Macedonia's government has asked parliament to start the process of amending the constitution to change the country's name, as called for under a deal with neighboring Greece to pave the way for Skopje to join NATO and the European Union.
Government spokesman Mile Boshnjakovski said the proposed name change to Republic of North Macedonia and other modifications to the constitution's preamble and two articles were sent to the parliament for action on October 8.
The request follows a September 30 referendum on the name deal, which was overwhelmingly approved by those who voted, but the nonbinding referendum was ruled invalid due to low turnout by voters.
Parliament is expected to take up the government's request on October 9. Prime Minister Zoran Zaev is believed to be about a dozen votes short of having the two-thirds majority of votes needed to approve the proposed changes in the 120-seat parliament.
Zaev has been pressuring nationalist opposition lawmakers to back the change so the country can finally open a path to membership in NATO and the EU after espousing that goal for decades.
"Now all deputies in parliament, no matter which party they are from, have the historical duty and obligation before the citizens to secure the road for Macedonia toward stability, security, and economic prosperity," Boshnjakovski told a press conference after the government sent the legislative package to parliament.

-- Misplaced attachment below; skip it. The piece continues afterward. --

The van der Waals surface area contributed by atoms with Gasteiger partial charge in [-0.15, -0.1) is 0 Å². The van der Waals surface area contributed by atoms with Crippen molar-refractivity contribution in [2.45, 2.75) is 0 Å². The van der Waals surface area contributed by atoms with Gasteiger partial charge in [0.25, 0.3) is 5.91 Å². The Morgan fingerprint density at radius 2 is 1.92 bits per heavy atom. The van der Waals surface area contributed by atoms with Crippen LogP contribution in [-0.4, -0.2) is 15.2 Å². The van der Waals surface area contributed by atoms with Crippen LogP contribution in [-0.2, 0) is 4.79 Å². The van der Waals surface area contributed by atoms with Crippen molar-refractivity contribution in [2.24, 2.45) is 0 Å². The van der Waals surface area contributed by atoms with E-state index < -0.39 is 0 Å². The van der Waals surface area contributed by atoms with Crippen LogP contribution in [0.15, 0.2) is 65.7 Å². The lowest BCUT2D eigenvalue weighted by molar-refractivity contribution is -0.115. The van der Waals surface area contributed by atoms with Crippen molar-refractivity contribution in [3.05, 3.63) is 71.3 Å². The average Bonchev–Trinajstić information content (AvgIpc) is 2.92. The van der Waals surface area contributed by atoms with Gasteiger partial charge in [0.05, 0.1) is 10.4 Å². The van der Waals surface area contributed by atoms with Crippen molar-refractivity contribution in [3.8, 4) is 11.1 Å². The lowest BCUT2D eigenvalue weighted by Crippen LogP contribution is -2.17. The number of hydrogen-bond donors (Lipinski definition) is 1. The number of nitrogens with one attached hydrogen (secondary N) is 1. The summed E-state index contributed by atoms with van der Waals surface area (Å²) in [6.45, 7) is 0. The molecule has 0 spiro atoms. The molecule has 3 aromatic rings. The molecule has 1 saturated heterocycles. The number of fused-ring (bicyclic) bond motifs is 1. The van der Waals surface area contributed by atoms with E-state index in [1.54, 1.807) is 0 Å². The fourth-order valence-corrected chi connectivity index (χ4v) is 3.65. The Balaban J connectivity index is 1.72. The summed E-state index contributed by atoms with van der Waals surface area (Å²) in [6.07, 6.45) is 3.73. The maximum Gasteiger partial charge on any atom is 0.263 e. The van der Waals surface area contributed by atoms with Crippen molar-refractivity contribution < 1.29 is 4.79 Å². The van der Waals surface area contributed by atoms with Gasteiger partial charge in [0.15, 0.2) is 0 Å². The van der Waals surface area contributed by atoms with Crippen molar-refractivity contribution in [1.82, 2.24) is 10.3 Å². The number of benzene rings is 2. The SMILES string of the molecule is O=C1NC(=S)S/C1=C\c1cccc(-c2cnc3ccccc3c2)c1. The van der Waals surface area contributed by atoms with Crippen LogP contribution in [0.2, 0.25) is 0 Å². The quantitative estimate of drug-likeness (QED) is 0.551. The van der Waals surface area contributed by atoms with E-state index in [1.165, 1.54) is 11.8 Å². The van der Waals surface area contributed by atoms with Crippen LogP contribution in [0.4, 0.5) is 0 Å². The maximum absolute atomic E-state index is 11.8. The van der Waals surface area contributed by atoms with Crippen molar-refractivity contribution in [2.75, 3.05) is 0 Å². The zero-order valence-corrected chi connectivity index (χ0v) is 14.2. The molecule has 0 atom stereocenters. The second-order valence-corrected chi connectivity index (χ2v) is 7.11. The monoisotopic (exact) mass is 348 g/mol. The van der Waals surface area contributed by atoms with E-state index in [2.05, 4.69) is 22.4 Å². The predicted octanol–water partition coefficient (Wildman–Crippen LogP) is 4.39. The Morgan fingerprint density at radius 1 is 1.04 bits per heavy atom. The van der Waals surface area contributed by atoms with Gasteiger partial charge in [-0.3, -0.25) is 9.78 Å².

However, the main opposition party, the nationalist VMRO-DPMNE, has vowed to defeat the legislation, maintaining that it was already rejected by voters because of the poor turnout of only 34 percent for the referendum. To be valid, a referendum requires a turnout of more than 50 percent.
Zaev has said he will call early elections if the amendments fail to pass in parliament. He came to power after elections 22 months ago.
Under the deal with Greece, in exchange for Macedonia changing its name, Athens agreed to lift its objections to the former Yugoslav republic joining both NATO and the EU -- obstacles that had blocked Skopje's bid to join the Western bloc for decades.
Greece for years maintained that Macedonia's name implied the Balkan nation had territorial claims to its northern province of the same name.